“Naphtha prices went flying through the roof, and it impacted the tariff,” Mogal said. “Also, the rupee-dollar exchange rate changed. A tariff is a formula. It is never a fixed number.” As in most of India, the state utility was selling subsidized electricity to consumers -- charging 1.5 rupees (3 cents) per kWh for power purchased from Enron at 8 rupees (16 cents).
The Indian currency stood at 32 rupees to the dollar when the latest contract was signed in 1996. Today, a dollar is worth more than 48 rupees. Prices also shot up due to a formula that meant “the less you buy, the more you pay,” Mogal said. He said that by the time the plant shut down, the utility was only buying 40 % of the electricity produced, yet paying for the entire power production since it was the only customer.

The great advantage for Enron -- and the major complaint against it -- was a contract clause that required India's federal government to pay up in case of default by Maharashtra. Enron invoked the federal guarantee twice. New Delhi has said it would pay -- but only after the financial dispute is resolved.
US Ambassador Robert Blackwill argues that India's failure to pay makes potential investors in India nervous. “The Dabhol dispute feeds a chronic perception among the overseas investing community that India may not be ready yet for big-time international investment,” he said. “I hear frequent buzz from the United States that the sanctity of a contract may now be in doubt here, a concern that can spell death to potential investments.”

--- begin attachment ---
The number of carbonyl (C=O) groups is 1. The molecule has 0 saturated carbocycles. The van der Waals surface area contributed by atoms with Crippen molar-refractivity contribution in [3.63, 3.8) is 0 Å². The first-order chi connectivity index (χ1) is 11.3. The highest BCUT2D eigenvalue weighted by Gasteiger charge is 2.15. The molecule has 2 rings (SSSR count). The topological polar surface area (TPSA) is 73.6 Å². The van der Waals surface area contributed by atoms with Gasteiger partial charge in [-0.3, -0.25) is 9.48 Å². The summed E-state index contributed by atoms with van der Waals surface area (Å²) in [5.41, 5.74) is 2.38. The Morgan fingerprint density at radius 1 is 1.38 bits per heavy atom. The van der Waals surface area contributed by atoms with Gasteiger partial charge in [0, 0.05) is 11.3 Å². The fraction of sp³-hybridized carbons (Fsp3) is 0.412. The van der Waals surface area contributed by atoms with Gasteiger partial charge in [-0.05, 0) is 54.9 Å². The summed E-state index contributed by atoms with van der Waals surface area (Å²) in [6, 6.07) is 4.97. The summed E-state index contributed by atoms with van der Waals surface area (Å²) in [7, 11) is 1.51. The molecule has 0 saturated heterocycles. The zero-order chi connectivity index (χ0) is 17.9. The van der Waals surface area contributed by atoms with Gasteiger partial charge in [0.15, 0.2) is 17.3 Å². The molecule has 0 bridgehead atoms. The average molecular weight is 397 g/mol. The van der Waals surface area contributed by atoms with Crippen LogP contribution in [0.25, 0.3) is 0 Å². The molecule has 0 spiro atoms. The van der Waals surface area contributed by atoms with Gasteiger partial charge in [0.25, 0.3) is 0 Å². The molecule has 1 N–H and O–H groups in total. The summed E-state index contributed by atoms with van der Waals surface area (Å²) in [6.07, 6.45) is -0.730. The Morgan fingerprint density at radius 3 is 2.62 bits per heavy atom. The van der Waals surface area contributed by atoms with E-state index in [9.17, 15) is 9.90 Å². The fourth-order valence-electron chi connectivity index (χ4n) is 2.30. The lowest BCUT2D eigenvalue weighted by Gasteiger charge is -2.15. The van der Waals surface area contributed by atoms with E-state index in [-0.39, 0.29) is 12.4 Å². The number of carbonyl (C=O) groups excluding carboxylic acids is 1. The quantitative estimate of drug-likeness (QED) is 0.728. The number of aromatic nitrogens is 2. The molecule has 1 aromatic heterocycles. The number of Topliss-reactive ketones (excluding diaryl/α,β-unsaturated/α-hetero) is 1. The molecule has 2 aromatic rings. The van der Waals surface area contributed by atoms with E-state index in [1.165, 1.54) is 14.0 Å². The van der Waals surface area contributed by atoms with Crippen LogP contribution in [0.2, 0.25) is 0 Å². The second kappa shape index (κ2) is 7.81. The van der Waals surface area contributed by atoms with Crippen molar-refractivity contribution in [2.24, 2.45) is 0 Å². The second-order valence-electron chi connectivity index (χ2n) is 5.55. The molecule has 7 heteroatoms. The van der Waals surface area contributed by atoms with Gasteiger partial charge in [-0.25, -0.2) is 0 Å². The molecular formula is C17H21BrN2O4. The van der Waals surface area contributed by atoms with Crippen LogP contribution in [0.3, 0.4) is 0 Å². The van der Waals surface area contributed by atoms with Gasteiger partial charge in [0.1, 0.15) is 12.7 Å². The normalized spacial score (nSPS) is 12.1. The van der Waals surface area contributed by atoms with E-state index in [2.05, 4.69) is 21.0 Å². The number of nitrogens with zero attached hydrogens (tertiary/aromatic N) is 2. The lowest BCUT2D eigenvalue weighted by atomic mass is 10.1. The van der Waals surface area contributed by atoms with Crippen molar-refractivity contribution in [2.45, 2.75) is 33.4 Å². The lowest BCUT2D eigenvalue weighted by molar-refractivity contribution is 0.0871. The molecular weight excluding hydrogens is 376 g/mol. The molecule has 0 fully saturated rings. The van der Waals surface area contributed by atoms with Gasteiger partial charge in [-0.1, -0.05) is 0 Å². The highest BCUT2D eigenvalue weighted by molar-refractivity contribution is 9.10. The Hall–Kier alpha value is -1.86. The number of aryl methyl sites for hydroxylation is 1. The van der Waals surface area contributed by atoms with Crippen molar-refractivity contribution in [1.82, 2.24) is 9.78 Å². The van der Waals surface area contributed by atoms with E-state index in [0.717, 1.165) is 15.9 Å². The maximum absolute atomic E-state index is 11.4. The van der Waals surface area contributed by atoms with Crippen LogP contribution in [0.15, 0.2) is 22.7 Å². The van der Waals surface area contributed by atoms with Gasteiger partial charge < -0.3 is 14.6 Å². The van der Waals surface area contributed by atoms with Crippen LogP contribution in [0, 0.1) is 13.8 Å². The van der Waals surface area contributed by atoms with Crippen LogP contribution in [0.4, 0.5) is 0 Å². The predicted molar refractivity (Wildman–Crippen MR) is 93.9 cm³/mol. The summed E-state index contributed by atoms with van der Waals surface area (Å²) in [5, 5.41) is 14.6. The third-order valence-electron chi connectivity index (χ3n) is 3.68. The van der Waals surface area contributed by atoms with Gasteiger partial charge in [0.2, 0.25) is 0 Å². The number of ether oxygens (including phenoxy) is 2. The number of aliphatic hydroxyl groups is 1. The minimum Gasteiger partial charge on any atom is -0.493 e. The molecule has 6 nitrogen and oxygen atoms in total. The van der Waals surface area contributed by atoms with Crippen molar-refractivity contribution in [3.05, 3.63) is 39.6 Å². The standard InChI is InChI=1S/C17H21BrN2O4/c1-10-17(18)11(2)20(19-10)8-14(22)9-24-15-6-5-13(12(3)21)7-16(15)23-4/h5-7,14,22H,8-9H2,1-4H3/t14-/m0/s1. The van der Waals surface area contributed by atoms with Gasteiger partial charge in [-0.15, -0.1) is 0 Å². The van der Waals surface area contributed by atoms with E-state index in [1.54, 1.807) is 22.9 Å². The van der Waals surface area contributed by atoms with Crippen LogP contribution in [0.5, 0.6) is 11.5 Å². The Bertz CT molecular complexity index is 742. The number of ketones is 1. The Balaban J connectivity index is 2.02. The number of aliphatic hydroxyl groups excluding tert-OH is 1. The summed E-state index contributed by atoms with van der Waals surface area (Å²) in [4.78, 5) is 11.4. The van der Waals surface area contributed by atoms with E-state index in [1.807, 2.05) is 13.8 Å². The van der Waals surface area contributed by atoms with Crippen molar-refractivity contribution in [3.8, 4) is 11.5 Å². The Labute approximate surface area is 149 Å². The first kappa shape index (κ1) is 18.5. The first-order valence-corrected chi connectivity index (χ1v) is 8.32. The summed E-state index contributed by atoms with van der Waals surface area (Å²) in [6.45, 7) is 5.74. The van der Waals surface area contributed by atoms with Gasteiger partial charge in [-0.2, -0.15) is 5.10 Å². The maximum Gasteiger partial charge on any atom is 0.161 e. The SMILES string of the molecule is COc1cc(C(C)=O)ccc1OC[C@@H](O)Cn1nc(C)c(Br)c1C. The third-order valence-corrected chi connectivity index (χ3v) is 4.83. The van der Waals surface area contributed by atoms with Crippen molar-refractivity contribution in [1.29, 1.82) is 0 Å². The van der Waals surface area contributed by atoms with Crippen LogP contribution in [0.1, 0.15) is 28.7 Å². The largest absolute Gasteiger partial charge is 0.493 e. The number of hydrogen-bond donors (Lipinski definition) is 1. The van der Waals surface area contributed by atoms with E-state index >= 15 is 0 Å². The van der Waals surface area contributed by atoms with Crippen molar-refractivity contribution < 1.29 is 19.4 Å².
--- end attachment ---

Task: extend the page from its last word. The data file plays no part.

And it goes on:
Still, according to India's Industry Ministry, foreign investment in the country is currently valued at $ 4 bn -- higher than before economic sanctions prompted by the country's 1998 nuclear tests. Meanwhile, allegations continue to swirl about how Enron influenced Indian politicians to ease its way through the bureaucracy. The allegations are widely believed, given that electrical power often plays a role in Indian politics.
Farmers sometimes get subsidized rates, and state governments rarely moving against powerful constituents who illegally tap into power lines. Rumours of corruption arose in 1995 when Enron executive Linda Powers told a subcommittee of the US House of Representatives that $ 20 mm had been spent “educating” Indians. Indian politicians and media alleged it was used to buy politicalinfluence.
“They bought over all the political parties... who were opposing them,” alleged Pradyumna Kaul, a management consultant whose Anti-Enron Front is waging a separate court battle to have the Enron contract voided.

The administration of US President George W. Bush took an active interest in Enron's situation in India. US government files show that Bush's aides prepared for him to talk about the company when he met Prime Minister Atal Bihari Vajpayee last November, but his spokesman said it didn't come up. Vice President Dick Cheney raised the issue a year ago with opposition leader Sonia Gandhi.
Critics blame both Gandhi's Congress party -- which governed India at the time it invited Enron to Maharashtra in 1992 -- as well as the state's main opposition party, the Hindu nationalist Shiv Sena. The Shiv Sena threatened to “throw Enron into the Arabian Sea” if voted into power. When it was, in June 1995, the party scrapped the contract -- but then renegotiated it to allow Enron to produce evenmore power after meetings with CEO Rebecca Mark.
“The truth is that those who negotiated the deal did not protect the interests of the state or the nation, and went on a signing spree, succumbing to Enron's pressure,” said Murli Deora, a senior Congress Party leader, referring both to members of his own party and the opposition.

Source: Associated Press